Dragon Reflections #61

Dragon Publishing released Dragon issue 61 in May 1982. It is 84 pages long and has a cover price of $3.00. In this issue, we have new cantrips, new weapons, and a new D&D adventure!

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Jake Jaquet has some big news in this month's editorial: TSR is acquiring the wargame manufacturer SPI and the AMAZING Stories periodical. With revenue doubling every year, TSR had the cash to expand. Sadly, it turned out that both businesses were in decline, and TSR did not have the skills to turn them around.

This month's special attraction is "Quest for the Midas Orb" by Jennie Good, which was the third-place winner in the second International Dungeon Design Contest. This adventure has some creative encounters but is overly verbose. Matters are not helped by an unconventional layout, with the room numbers embedded in free-flowing text rather than having numbered paragraphs. So far as I can see, Good did not publish anything else in the industry.

Roger Moore presents another entry in his series on demi-humans, this time featuring gnomes. "The Gnomish Point of View" describes their sociology, drawing on sources such as Poul Anderson and Clifford D. Simak. "The Gods of the Gnomes" presents four gnomish deities, including Segojan Earthcaller and Urdlen, the Crawler Below (who happens to figure prominently in my current Calimshan campaign). These articles prefigure the splat-books that would dominate the industry in the 90s.

"Without any weapons..." by Phil Meyers defines yet another set of unarmed combat rules. "...or with a weird one" by Rory Bowman describes unconventional new weapons for D&D, such as the atlatl and the tonfa. The author did a competent job, though it's unclear whether the new weapons add any value to the game aside from a bit of color.

There is a one-page advertorial for Advanced Dungeons & Dragons Monster Cards. These are playing card sized and have a color picture of monsters on one side and statistics on the back. Monster cards remain popular down to the modern day.

A few short articles wrap up the feature section. "The winnah: Father Time!" is a set of aging rules for Brian Blume's Ringside, a boxing game published in Dragon #38. The author was Mark Schumann, who later did work for R. Talsorian Games. "Jo-Ga-Oh" provides D&D game stats for the "little people" of the Iroquois. Finally, "Special Knowledge and a bureau for Infiltrators" by Gary Gygax offers new options for Top Secret.

On to the regular offerings! "From the Sorcerer's Scroll" by Gary Gygax describes eight illusionist cantrips. Some are relatively powerful, such as Rainbow, which can effectively stun a creature for half a round.

"Giants in the Earth" gives us a description and game statistics for C. J. Cutliffe Hyne's Deucalion, John Norman's Tarl Cabot, and Charles R. Saunders' Dossouye. These characters are a little more obscure than some previously featured in this column!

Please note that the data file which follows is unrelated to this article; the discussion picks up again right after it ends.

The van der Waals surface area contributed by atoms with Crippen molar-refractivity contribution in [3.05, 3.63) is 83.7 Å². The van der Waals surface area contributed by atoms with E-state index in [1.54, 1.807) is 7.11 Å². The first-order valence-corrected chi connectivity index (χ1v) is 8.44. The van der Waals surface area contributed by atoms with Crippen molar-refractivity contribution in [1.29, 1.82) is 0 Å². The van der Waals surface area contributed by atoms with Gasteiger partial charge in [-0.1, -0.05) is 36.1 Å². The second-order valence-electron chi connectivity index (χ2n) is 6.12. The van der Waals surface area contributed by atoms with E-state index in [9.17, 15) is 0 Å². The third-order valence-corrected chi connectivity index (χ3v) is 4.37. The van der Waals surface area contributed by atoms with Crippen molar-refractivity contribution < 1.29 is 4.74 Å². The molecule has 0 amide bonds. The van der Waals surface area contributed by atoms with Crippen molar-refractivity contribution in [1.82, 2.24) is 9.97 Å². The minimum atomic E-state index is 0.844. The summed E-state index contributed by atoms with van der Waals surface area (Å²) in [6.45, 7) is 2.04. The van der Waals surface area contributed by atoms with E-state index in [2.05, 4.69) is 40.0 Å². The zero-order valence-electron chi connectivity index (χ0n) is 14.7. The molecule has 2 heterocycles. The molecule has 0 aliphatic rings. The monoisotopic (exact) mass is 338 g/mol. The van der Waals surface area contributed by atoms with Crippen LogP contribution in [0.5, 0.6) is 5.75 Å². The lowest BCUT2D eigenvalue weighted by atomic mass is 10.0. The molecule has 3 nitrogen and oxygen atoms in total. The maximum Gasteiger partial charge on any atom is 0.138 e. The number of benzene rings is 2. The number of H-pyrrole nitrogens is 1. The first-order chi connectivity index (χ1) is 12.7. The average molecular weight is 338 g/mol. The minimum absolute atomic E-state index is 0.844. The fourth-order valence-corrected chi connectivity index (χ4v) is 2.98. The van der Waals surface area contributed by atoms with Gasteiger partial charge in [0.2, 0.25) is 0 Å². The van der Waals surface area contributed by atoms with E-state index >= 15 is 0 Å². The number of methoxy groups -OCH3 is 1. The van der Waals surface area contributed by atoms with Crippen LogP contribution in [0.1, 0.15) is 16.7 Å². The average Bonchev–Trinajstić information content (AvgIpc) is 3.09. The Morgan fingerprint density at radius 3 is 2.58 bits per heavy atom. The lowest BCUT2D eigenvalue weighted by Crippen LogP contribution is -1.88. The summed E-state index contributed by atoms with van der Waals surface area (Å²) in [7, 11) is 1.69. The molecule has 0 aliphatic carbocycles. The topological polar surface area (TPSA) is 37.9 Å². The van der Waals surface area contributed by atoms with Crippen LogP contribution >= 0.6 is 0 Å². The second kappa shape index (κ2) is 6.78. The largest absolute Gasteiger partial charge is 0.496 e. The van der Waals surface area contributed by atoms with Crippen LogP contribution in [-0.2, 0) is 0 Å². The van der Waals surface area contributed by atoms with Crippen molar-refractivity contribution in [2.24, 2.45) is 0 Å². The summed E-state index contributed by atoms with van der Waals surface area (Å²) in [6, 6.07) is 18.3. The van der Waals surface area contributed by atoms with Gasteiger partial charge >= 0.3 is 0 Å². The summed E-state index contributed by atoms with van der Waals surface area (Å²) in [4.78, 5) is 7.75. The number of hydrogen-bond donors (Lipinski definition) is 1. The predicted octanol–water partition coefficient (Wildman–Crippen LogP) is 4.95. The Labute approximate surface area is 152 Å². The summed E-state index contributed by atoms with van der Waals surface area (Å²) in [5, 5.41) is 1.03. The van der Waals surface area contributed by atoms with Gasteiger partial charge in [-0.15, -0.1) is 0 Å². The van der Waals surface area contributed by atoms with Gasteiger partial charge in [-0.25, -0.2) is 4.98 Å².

"Dragon's Bestiary" has four new creatures this month. The firetail by Ed Greenwood is a worm-like creature of living flame. The umbrae by Theresa Berger is a shadowy creature that can only be attacked by another shadow. The light worm by Willie Callison is essentially a snake that can create magic lights. Finally, the tybor by Jeff Brandit is a brilliant, flightless bird. Not a particularly inspiring set of creatures, but the tybor is my favorite.

"Dragon's Augury" reviews two games. Hitler's War by Metagaming is "highly recommended." Call of Cthulhu by Chaosium is "a good game for experienced role-playing gamers and ambitious judges." However, the reviewer recommends new roleplayers "wait on this game until they have more experience."

"Off the Shelf" has capsule reviews for seven books. Fall Into Darkness by Nicholas Yermakov Berkley is a "tight, finished work by an author making his debut." The Deadliest Show In Town by Mike McQuay is "good mystery writing... good science fiction and social commentary as well." The Claw Of The Conciliator by Gene Wolfe is "destined to be a classic."

The Restaurant At The End Of The Universe by Douglas Adams "should be on everyone's 'don't miss' list." The Book Of Philip Jose Farmer is "a masterful collection." Durandal by Harold Lamb is "filled with epic battles, court intrigue, dark motives, and all of the other flags of good pulp fantasy." Finally, Beneath An Opal Moon by Eric Van Lustbader is "great fun to read."

This month's cover is by Susan Collins. Interior artists include Harry Quinn, Steve Peregrine, Jack Crane, Roger Raupp, Mary Hanson-Roberts, Bruce Whitefield, Paul Sonju, Phil Foglio, Jim Holloway, and Dave Trampier.

And that's a wrap! The highlight for me was Gygax's collection of illusionist cantrips. Next month, we have lots of dragons, a new Top Secret adventure, and "Pages from the Mages" makes its debut!

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M.T. Black

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Whizbang Dustyboots

Gnometown Hero
This was an excellent issue.

The Midas Orb itself is a compelling McGuffin for players to chase. What D&D players hasn't dreamed of being able to wreck fantasy economies? (Of course, once they've got it, they become the folks everyone is hunting down for the orb.)

Whizbang Dustyboots

Gnometown Hero
I liked the ideas in teh Midas Orb. I also loved the Moore articles, I still go back and read them.
Yeah, if the Complete Books were more like the Moore articles, rather than tons of bloat and powercreep (other than the Complete Book of Gnomes & Halflings, which they appear to have farmed out to people who didn't like either race), they would have been a lot stronger.

The Half-Orc Point of View defined orcs and half-orcs for decades and, even now, the Gruumsh creation myth is deeply embedded in D&D. Roger Moore should be viewed as more of an architect for D&D than he is.

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